That fosters the development of solar power as a viable commercial operation, but vastly complicates insurance and risk management, especially when the aggregator may lease actual assets or just space on a roof.

Similarly, insurers underwriting wind energy are grappling with higher-than-anticipated losses in equipment. They are also having to get vertical in a hurry as first-generation battery arrays are now being designed into second-generation wind farms, and being retrofitted into first-generation wind farms.

“Solar is more attractive to investors because that usually involves multiple smaller sites.” — Geraldine Kerrigan, managing director, Beecher Carlson.

“Lithium battery technology has reached the point that it is viable [commercially and operationally] to be a benefit to wind generation,” said Kerrigan. “Carriers are writing the new batteries, but they are not entirely happy about it.”

In effect, they are back to square one having to make underwriting decisions with little performance, loss or operations history.

Renewable Energy Surging

Despite the growing pains, renewable energy is now off the porch and running with the big dogs. In September, the Sabine Center for Climate Change Law at Columbia University in New York held a seminar on energy markets including coal, natural gas and renewables with a focus on regulation, and global supply and demand.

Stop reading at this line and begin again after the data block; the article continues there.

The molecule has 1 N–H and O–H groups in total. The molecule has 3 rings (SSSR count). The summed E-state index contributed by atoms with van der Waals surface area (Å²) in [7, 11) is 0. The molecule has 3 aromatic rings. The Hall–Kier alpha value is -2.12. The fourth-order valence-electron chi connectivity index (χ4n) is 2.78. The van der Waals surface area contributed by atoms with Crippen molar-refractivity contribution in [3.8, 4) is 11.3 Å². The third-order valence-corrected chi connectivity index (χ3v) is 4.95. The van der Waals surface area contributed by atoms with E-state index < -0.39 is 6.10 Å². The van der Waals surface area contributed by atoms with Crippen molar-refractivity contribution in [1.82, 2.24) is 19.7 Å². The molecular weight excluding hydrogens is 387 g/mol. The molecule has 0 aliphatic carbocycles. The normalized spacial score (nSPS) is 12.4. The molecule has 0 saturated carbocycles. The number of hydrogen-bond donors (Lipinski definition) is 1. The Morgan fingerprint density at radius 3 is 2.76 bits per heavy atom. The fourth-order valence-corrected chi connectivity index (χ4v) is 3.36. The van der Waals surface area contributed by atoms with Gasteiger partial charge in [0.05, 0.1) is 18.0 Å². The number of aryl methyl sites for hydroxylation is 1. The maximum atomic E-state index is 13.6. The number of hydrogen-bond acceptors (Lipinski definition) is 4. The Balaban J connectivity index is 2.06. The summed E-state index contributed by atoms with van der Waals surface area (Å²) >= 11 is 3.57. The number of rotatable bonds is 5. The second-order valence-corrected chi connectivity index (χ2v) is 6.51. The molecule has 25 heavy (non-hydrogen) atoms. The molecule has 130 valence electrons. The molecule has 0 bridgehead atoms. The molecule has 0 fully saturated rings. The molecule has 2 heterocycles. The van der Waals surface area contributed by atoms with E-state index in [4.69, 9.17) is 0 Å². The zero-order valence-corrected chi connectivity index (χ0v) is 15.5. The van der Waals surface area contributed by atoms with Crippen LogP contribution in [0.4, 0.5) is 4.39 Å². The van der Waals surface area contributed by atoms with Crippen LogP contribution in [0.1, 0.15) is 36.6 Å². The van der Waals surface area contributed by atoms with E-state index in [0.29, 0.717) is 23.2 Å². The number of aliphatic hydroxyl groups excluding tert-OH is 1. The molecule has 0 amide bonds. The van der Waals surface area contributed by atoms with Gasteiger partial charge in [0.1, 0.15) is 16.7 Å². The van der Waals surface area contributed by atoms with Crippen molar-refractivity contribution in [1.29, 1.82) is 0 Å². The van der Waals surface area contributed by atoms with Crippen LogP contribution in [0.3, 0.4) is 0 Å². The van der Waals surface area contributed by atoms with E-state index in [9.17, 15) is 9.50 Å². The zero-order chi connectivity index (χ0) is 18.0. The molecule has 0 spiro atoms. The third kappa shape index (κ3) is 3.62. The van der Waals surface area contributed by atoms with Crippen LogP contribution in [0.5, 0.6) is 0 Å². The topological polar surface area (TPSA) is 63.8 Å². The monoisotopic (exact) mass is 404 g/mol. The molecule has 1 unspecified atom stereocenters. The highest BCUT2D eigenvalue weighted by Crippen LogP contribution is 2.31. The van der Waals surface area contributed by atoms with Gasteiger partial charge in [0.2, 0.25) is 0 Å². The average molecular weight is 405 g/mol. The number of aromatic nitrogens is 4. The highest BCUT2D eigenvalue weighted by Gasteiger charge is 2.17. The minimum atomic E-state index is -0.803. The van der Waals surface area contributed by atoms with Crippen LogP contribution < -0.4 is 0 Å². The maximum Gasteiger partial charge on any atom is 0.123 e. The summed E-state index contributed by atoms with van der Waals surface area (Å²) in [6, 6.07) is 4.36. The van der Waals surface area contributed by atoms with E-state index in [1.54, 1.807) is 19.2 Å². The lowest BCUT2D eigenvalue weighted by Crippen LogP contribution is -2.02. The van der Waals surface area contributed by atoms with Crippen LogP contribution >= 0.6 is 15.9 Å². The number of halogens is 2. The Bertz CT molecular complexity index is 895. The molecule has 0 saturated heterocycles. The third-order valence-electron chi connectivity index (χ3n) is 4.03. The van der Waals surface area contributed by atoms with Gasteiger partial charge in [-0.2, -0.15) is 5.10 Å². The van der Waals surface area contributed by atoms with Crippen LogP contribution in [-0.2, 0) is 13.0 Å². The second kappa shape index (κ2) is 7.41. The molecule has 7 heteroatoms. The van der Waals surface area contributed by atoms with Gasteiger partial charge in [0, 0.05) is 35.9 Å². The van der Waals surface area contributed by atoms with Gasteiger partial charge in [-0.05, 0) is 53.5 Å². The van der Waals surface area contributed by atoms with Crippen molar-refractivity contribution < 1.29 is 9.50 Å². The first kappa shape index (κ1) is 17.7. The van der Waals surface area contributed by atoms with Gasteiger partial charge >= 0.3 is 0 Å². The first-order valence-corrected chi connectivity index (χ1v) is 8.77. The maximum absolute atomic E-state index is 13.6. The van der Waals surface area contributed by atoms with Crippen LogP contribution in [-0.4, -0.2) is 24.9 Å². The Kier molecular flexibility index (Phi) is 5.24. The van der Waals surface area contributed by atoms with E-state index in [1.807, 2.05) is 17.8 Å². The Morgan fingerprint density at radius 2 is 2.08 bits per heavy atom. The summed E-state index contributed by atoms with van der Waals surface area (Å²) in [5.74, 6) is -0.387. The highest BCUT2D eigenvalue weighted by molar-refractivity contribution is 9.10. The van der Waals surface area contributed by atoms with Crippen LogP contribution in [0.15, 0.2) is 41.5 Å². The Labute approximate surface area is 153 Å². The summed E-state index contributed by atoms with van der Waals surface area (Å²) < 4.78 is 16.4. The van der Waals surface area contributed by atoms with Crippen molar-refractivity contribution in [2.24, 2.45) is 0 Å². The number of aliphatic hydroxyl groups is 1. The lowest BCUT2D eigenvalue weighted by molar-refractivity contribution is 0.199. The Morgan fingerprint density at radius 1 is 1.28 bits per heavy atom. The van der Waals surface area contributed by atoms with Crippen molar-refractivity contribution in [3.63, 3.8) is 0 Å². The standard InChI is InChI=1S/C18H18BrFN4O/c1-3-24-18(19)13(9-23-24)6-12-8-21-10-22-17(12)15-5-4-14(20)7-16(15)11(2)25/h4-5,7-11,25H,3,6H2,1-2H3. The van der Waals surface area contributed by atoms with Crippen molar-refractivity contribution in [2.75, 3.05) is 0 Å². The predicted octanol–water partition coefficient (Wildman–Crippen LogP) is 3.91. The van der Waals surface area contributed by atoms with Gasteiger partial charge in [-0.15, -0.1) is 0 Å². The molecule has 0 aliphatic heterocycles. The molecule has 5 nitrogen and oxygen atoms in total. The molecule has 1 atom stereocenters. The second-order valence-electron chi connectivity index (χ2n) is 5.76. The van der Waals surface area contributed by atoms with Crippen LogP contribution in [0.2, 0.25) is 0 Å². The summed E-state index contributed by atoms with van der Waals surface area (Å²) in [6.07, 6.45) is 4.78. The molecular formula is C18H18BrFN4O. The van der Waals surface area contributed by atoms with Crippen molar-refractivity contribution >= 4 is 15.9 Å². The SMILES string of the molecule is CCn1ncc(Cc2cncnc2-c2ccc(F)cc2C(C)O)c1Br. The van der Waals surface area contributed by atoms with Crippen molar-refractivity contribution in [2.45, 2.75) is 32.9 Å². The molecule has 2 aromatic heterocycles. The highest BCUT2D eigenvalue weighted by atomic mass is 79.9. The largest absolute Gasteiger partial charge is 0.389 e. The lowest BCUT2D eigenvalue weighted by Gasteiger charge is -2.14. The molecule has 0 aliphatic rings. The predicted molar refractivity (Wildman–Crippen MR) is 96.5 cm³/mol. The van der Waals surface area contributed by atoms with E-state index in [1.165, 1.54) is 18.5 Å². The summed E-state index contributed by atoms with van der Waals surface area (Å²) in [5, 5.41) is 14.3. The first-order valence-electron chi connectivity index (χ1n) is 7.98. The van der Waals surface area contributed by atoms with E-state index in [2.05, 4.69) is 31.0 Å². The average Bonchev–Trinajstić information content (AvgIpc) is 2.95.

At that seminar, Anthony Yuen, director of global energy strategies at Citi Research, presented findings that renewables have grown from about 40 gigawatts in 2001 to about 75 GW today, and are expected to pass nuclear power — flat at about 100 GW — in about 2025.

Meanwhile, coal has fallen from about 230 GW in 2001 to 150 GW today. Citi’s projections show renewables catching a falling coal at about 120 GM by 2030 (see chart).

“The surge in both wind and solar against no increase in overall demand has definitely put the squeeze on both coal and gas.” — Anthony Yuen, director of global energy strategies, Citi Research.

“The surge in both wind and solar against no increase in overall demand has definitely put the squeeze on both coal and gas,” said Yuen.

Several other presenters supported the outlook that the gains in gas-fired generation at the expense of coal has mostly played out, and that as coal use declines further, the beneficiary is expected to be renewables.